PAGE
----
As the economy and lives of people worldwide is affected severely, the cyber-crimes shows a surge in first three months of 2020.
Coronavirus Campaigns Causes Surge In Malware Threats
In the latest quarterly Cybercrime Tactics and Techniques (CTNT) report, the experts indicated that there had been a surge in malware attacks in the past three months. They have one common ground that all of them are using corona virus as a lure.
A report by Malwarebytes “Cybercrime tactics and techniques: Attack on home base” covers the recent malware threats like info-stealers, botnets and Trojans that marked the surge. As well as the suggest that the unsuspecting victims are falling for the attacks more often.
What Report Says about Coronavirus Campaigns Causes Surge In Malware Threats
Because of the Covid-19 pandemic, now the world is much different at the end of the quarter.
Now “Work From Home” is the new normal life of millions of people around the world.
While people are trying to practice social distancing to prevent the spread of CoronaVirus, this crisis has brought an unprecedented opportunity for cyber-criminals.
Reasonably, the employees have access to their company resources via cloud-based services and VPNs. They are spending countless hours on communication tools to stay connected with the team members. To ensure a flawless flow of information among the team, everyone is trying to stay connected as much as possible.
Thus, the cyber-criminals are taking advantage of this, to deploy campaigns that trick used to install malware on their machines. These malicious programs are capable of stealing personal information and login credentials. Also, such programs provide remote access of the victims to the attacker.
Further, the CTNT report captures the actual models that threat actors are using to trick unsuspecting victims. They have found email impersonating as one from UNICEF. In other forms of phishing attack, some of the emails provided information about the proper way to use a face mask. Interestingly, attackers also impersonates as global Coronavirus trackers from John Hopkins University.
As a report by Malwarebytes, who were following these attack methods for months. They found that the attacks are preying on the desire to offer support during the pandemic. During the investigation, they found another cyber-crime activity from a “Pakistani state-sponsored” threat actor. They were spreading a remote access Trojan through a spear phishing campaign with the theme of Covid-19.
Also, the team found countless campaigns impersonating snake-oil pitches with a variety of key-loggers, data-stealers and ransomware.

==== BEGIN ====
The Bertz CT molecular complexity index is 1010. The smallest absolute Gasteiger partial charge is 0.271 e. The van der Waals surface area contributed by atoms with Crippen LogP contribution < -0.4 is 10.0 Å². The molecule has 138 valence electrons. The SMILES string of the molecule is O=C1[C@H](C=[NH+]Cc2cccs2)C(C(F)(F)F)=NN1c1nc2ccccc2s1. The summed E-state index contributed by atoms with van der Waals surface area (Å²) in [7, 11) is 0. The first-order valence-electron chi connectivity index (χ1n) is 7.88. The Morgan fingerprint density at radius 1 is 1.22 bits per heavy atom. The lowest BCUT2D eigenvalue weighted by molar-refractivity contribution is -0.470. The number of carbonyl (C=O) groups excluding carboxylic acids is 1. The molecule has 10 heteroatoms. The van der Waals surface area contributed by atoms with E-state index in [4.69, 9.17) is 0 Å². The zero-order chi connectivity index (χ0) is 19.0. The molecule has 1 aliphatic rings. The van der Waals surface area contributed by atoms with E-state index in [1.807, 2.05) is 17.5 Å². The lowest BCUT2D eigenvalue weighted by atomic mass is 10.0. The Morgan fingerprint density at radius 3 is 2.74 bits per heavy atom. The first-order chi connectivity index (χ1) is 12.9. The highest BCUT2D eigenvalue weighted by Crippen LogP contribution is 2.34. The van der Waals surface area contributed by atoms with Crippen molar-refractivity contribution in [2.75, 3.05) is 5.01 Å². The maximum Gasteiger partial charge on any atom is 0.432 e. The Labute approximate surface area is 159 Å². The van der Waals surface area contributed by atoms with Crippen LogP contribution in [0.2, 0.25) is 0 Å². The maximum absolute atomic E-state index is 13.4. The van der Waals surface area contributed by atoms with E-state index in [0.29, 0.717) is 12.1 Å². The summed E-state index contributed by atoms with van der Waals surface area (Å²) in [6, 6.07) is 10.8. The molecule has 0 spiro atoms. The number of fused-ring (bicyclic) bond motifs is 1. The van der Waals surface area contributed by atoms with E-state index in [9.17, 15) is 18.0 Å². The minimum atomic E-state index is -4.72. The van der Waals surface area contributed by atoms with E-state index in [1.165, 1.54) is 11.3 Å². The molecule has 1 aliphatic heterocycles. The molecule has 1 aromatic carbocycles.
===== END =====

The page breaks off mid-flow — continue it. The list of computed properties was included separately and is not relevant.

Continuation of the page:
Key Takeaways Of The Report
- The experts found out that cyber criminals are delivering years-old malware. After re-branding it with new campaigns to prey on the fear, uncertainty, and confusion during the global Covid-19 pandemic.
- The team discovered that the backdoor malware NetWiredRC that stayed dormant for around five months in 2019 had emerged again at the beginning of 2020. By March, the detection increase by at least 200 percent.
- Between January and February, many malware activities that were analyzed were found to be a precursor to the increased detection activity during February and March.
- Malware AveMaria’s detection increased by almost 110 percent during February and March. It is a dangerous remote access Trojan that can provide access to computers and webcam to the attackers. It also can steal passwords.
- Malware DanaBot’s detection increased by more than 160 percent between February and March. It is an invasive Trojan that steals credentials for online banking accounts.
- While, the phishing campaigns, the most popular attack method. The cyber-criminals got creative with fraudulent websites to ensure the malware is hidden behind the walls.
- Credit card skimming activity increased by 26 percent during March that puts home shoppers at risk.
What should you do Stay Safe?
- For organizations, it is important to inform the employees about possible threats.
- Do not open any mail or attachment from an unknown mail ID or number.
- Do not click on any link that is originated from an unknown source. Avoid clicking on shortened URLs from unknown sources.
- Always make sure that your antivirus or anti spyware program is up to date.
- Use Password Mangers to keep your passwords secure.
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